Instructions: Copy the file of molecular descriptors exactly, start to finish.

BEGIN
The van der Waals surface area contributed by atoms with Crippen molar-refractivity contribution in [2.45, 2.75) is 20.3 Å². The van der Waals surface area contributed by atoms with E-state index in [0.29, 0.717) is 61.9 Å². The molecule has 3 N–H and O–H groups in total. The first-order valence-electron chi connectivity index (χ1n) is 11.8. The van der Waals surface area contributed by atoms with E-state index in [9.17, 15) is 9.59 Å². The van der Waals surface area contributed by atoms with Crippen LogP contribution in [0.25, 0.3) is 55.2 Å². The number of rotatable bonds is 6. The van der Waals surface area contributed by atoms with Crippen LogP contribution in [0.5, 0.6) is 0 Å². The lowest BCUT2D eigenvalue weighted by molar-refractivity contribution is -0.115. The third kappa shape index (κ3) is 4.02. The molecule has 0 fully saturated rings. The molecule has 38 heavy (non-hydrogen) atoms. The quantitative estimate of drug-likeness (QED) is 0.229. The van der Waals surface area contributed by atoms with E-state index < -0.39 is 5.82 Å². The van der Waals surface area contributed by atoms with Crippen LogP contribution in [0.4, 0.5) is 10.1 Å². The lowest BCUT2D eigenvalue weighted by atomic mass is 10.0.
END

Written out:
The van der Waals surface area contributed by atoms with Crippen molar-refractivity contribution in [2.45, 2.75) is 20.3 Å². The van der Waals surface area contributed by atoms with E-state index in [0.29, 0.717) is 61.9 Å². The molecule has 3 N–H and O–H groups in total. The first-order valence-electron chi connectivity index (χ1n) is 11.8. The van der Waals surface area contributed by atoms with E-state index in [9.17, 15) is 9.59 Å². The van der Waals surface area contributed by atoms with Crippen LogP contribution in [0.25, 0.3) is 55.2 Å². The number of rotatable bonds is 6. The van der Waals surface area contributed by atoms with Crippen LogP contribution in [0.5, 0.6) is 0 Å². The lowest BCUT2D eigenvalue weighted by molar-refractivity contribution is -0.115. The third kappa shape index (κ3) is 4.02. The molecule has 0 fully saturated rings. The molecule has 38 heavy (non-hydrogen) atoms. The quantitative estimate of drug-likeness (QED) is 0.229. The van der Waals surface area contributed by atoms with E-state index < -0.39 is 5.82 Å². The van der Waals surface area contributed by atoms with Crippen LogP contribution in [0.4, 0.5) is 10.1 Å². The lowest BCUT2D eigenvalue weighted by atomic mass is 10.0.